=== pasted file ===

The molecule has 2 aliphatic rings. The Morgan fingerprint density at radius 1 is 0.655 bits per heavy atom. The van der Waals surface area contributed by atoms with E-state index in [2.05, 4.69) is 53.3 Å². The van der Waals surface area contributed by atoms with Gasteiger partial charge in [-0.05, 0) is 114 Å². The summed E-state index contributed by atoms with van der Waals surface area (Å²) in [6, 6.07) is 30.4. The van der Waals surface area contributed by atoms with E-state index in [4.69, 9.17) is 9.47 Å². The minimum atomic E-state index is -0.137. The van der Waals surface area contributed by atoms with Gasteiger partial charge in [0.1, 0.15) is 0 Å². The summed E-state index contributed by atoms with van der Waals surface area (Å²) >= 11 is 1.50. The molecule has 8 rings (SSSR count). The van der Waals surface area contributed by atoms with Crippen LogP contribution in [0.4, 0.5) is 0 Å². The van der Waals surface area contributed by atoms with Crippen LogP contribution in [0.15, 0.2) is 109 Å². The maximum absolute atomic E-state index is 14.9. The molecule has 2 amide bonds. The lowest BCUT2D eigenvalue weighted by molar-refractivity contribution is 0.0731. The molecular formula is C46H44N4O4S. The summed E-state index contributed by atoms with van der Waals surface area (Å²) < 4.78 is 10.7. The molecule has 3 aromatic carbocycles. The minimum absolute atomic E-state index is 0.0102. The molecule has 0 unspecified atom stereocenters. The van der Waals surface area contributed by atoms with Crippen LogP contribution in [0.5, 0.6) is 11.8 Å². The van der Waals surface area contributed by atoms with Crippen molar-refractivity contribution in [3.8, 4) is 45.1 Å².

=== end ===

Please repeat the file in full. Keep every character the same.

The molecule has 2 aliphatic rings. The Morgan fingerprint density at radius 1 is 0.655 bits per heavy atom. The van der Waals surface area contributed by atoms with E-state index in [2.05, 4.69) is 53.3 Å². The van der Waals surface area contributed by atoms with Gasteiger partial charge in [-0.05, 0) is 114 Å². The summed E-state index contributed by atoms with van der Waals surface area (Å²) in [6, 6.07) is 30.4. The van der Waals surface area contributed by atoms with E-state index in [4.69, 9.17) is 9.47 Å². The minimum atomic E-state index is -0.137. The van der Waals surface area contributed by atoms with Gasteiger partial charge in [0.1, 0.15) is 0 Å². The summed E-state index contributed by atoms with van der Waals surface area (Å²) >= 11 is 1.50. The molecule has 8 rings (SSSR count). The van der Waals surface area contributed by atoms with Crippen LogP contribution in [0.4, 0.5) is 0 Å². The van der Waals surface area contributed by atoms with Crippen LogP contribution in [0.15, 0.2) is 109 Å². The maximum absolute atomic E-state index is 14.9. The molecule has 2 amide bonds. The lowest BCUT2D eigenvalue weighted by molar-refractivity contribution is 0.0731. The molecular formula is C46H44N4O4S. The summed E-state index contributed by atoms with van der Waals surface area (Å²) < 4.78 is 10.7. The molecule has 3 aromatic carbocycles. The minimum absolute atomic E-state index is 0.0102. The molecule has 0 unspecified atom stereocenters. The van der Waals surface area contributed by atoms with Crippen LogP contribution in [0.5, 0.6) is 11.8 Å². The van der Waals surface area contributed by atoms with Crippen molar-refractivity contribution in [3.8, 4) is 45.1 Å².